"Save Our Rivers" program with existing programs for maximum efficiency
and protection of water resources.
Q. How would the funds be apportioned among the districts?
A. The South Florida Water Management District--which includes
all of Southeast Florida's "Gold Coast" counties--would get 25% of
the money, some $80 million over the ten-year period. Another quarter
of the money would go to the Southwest Florida Water Management District--
home of Tampa, St. Petersburg, Bradenton, Sarasota and the phosphate
industry. A quarter of the proceeds also would go to the St. Johns
River Water Management District--Jacksonville, Gainesville, the growing
upper east coast area; Ten percent respectively will go to the
Suwannee and Northwest Florida Water Management Districts. The final
5% will be held to fill the "hot spots" around the state,
Q. Are there other existing state land purchase programs?
A. Yes, perhaps the best known is the Conservation and Recreational
Lands (CARL) Program, whose funds are used to purchase environmentally
endangered lands, parklands and recreational lands. However, the water
resources lands in the "Save Our Rivers" program do not fit into the
CARL criteria, and the CARL program has its limits. It simply does
not provide enough money for purchase of critical water resources lands.
Its funds are committed. There is a backlog of properties on the
priority list for the program. CARL lands are important to preserve
important Florida habitat which are homes to endangered and threatened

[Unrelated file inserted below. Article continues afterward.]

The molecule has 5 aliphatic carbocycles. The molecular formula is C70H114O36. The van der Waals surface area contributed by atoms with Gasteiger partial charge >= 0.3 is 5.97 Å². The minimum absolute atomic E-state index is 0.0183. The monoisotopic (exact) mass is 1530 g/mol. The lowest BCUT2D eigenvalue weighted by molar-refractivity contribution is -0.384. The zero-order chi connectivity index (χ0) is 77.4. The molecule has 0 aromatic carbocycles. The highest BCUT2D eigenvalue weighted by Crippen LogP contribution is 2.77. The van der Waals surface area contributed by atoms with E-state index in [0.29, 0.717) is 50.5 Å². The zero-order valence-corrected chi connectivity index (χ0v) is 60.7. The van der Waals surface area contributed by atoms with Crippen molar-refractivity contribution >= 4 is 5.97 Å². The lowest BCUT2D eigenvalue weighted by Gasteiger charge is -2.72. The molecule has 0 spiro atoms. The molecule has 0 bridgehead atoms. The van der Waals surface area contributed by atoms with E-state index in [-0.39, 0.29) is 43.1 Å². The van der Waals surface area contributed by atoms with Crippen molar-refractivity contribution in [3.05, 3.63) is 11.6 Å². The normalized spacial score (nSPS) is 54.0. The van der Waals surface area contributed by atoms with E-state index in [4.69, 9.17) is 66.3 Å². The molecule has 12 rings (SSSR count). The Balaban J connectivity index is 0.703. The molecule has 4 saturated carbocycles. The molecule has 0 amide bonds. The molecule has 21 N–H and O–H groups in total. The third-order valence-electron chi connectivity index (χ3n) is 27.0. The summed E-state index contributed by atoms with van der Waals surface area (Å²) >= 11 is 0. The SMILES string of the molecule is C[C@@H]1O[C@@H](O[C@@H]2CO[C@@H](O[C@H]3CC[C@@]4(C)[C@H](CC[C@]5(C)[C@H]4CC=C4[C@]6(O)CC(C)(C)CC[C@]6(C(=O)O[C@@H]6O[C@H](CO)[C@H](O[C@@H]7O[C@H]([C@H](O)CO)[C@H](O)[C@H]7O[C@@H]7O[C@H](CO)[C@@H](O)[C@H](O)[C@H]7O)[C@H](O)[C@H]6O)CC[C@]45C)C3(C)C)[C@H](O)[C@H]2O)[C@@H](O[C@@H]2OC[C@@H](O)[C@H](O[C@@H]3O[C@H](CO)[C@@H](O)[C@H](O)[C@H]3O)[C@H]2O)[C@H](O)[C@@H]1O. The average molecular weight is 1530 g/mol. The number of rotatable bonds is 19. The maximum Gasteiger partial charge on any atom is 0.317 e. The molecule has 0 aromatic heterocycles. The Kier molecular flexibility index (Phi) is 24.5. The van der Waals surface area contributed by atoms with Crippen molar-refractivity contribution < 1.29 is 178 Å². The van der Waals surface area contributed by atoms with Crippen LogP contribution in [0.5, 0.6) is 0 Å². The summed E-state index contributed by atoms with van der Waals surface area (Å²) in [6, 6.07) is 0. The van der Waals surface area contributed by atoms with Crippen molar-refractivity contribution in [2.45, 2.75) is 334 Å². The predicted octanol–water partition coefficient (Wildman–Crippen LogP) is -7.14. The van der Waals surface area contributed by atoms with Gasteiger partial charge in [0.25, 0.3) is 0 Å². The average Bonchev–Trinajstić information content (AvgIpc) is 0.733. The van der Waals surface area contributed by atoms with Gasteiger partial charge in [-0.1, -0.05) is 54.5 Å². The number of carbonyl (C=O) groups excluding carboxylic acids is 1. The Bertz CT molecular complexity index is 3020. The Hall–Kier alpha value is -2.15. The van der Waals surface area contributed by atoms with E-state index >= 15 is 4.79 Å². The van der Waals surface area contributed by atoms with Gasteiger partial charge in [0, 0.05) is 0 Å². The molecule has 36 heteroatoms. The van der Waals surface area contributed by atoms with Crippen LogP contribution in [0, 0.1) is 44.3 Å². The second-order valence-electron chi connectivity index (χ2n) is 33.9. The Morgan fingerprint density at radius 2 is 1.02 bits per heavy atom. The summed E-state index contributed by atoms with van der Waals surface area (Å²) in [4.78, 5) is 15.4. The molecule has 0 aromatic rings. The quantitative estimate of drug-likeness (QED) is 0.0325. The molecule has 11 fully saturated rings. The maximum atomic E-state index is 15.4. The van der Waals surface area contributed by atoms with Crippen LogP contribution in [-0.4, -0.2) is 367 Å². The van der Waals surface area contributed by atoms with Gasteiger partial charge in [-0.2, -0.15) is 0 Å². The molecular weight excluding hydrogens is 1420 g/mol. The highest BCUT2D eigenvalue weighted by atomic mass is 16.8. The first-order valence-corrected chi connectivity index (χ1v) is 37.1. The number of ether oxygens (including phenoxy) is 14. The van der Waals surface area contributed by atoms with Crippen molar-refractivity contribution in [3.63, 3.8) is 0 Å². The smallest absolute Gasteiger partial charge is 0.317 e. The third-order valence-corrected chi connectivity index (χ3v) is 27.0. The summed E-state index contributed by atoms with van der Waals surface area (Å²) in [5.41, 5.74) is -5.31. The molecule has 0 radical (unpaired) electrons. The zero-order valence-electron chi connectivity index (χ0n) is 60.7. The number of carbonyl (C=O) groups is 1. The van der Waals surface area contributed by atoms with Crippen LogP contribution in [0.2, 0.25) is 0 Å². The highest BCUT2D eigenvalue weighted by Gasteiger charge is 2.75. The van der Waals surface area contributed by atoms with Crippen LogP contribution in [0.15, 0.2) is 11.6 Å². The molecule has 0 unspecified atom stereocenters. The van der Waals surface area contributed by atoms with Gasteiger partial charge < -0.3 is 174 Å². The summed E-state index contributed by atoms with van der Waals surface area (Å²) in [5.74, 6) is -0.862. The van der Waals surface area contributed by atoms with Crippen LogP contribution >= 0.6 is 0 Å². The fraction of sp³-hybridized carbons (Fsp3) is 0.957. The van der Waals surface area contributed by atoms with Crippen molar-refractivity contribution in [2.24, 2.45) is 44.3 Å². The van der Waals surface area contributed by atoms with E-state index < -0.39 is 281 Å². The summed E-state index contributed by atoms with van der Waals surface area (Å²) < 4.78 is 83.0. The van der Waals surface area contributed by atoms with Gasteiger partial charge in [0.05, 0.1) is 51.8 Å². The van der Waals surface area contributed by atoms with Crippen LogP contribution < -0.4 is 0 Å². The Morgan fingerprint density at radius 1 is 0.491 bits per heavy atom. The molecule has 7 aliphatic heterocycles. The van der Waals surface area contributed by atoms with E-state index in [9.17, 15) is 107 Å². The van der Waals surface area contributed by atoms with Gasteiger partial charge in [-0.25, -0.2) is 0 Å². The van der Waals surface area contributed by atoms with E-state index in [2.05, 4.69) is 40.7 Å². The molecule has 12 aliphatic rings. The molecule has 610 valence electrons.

Q. What types of lands would be purchased under the "Save Our
A. Swamp, floodplain and other rural lands so important to
protecting water resources. These lands filter runoff, hold back
flood waters and allow our aquifer systems to recharge themselves,
According to Gov. Graham, "Nature is the best purifier. We must
protect the wetlands, recharge areas and soils, By simply protecting
the system that nature gave us, we can avoid the costs and disruption
of structural management solutions such as digging ditches and building
dams." The money can only be used to pruchase lands.
Q. Specific examples?
A. Some 88,000 acres of Everglades lands, essential to assuring
preservation of the Everglades' water storage ability. The 7700-acre
Starkey Tract in Pasco County. Land bordering the Hillsborough River,
Cypress Creek land and portions of Central Florida's Green Swamp.
Also 100,000 acres of marshland along the upper St. Johns River south
of Sanford, to go with some 30,000 acres already purchased and protect
this important river from further degradation.
Q. How will the lands be managed?
A. Lands will be maintained in this natural state in order to
protect the water resource values. However, they will be open to
public recreation such as hunting, fishing and hiking.
Q. Is it worth it?
A. Protecting the lands which surround and protect the source
of our water is far and away the most economical approach--much better
than "quick-fix" technological solutions we have used in the past.
As the Governor indicated, nature is the best purifier--also the
Q. Is this an anti-growth proposal?
A. Florida is going to grow. This program attempts to preserve
clean waters--among the chief reasons most of us live here. Gov. Graham:
"Economic growth is not merely an obstinate challenger to environmental
"It can be--in fact must be--a partner in environmental improve-
ment." In addition, economic growth will not be possible without an
adequate supply of good water.